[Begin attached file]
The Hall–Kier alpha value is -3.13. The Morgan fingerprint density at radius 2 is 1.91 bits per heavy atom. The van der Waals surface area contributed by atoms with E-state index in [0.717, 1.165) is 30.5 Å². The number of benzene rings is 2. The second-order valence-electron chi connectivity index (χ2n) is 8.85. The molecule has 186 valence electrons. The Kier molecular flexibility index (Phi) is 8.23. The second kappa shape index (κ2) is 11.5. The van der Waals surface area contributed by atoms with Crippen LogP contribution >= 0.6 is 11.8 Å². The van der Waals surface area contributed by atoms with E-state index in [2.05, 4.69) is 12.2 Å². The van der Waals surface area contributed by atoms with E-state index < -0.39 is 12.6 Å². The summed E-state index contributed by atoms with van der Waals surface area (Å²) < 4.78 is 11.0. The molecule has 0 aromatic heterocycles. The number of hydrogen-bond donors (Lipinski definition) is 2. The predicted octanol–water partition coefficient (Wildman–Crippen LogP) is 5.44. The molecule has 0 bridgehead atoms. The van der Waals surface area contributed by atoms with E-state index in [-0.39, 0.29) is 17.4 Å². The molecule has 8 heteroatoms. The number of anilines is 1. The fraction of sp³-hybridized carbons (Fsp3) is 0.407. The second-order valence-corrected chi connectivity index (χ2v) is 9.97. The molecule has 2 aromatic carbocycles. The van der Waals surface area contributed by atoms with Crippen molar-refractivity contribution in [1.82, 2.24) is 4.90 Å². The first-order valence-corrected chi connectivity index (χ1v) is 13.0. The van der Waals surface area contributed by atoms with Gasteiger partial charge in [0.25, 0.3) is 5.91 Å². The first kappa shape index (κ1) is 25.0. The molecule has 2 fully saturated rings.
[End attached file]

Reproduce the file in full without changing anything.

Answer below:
The Hall–Kier alpha value is -3.13. The Morgan fingerprint density at radius 2 is 1.91 bits per heavy atom. The van der Waals surface area contributed by atoms with E-state index in [0.717, 1.165) is 30.5 Å². The number of benzene rings is 2. The second-order valence-electron chi connectivity index (χ2n) is 8.85. The molecule has 186 valence electrons. The Kier molecular flexibility index (Phi) is 8.23. The second kappa shape index (κ2) is 11.5. The van der Waals surface area contributed by atoms with Crippen LogP contribution >= 0.6 is 11.8 Å². The van der Waals surface area contributed by atoms with E-state index in [2.05, 4.69) is 12.2 Å². The van der Waals surface area contributed by atoms with E-state index < -0.39 is 12.6 Å². The summed E-state index contributed by atoms with van der Waals surface area (Å²) < 4.78 is 11.0. The molecule has 0 aromatic heterocycles. The number of hydrogen-bond donors (Lipinski definition) is 2. The predicted octanol–water partition coefficient (Wildman–Crippen LogP) is 5.44. The molecule has 0 bridgehead atoms. The van der Waals surface area contributed by atoms with E-state index in [-0.39, 0.29) is 17.4 Å². The molecule has 8 heteroatoms. The number of anilines is 1. The fraction of sp³-hybridized carbons (Fsp3) is 0.407. The second-order valence-corrected chi connectivity index (χ2v) is 9.97. The molecule has 2 aromatic carbocycles. The van der Waals surface area contributed by atoms with Crippen molar-refractivity contribution in [1.82, 2.24) is 4.90 Å². The first-order valence-corrected chi connectivity index (χ1v) is 13.0. The van der Waals surface area contributed by atoms with Gasteiger partial charge in [0.25, 0.3) is 5.91 Å². The first kappa shape index (κ1) is 25.0. The molecule has 2 fully saturated rings.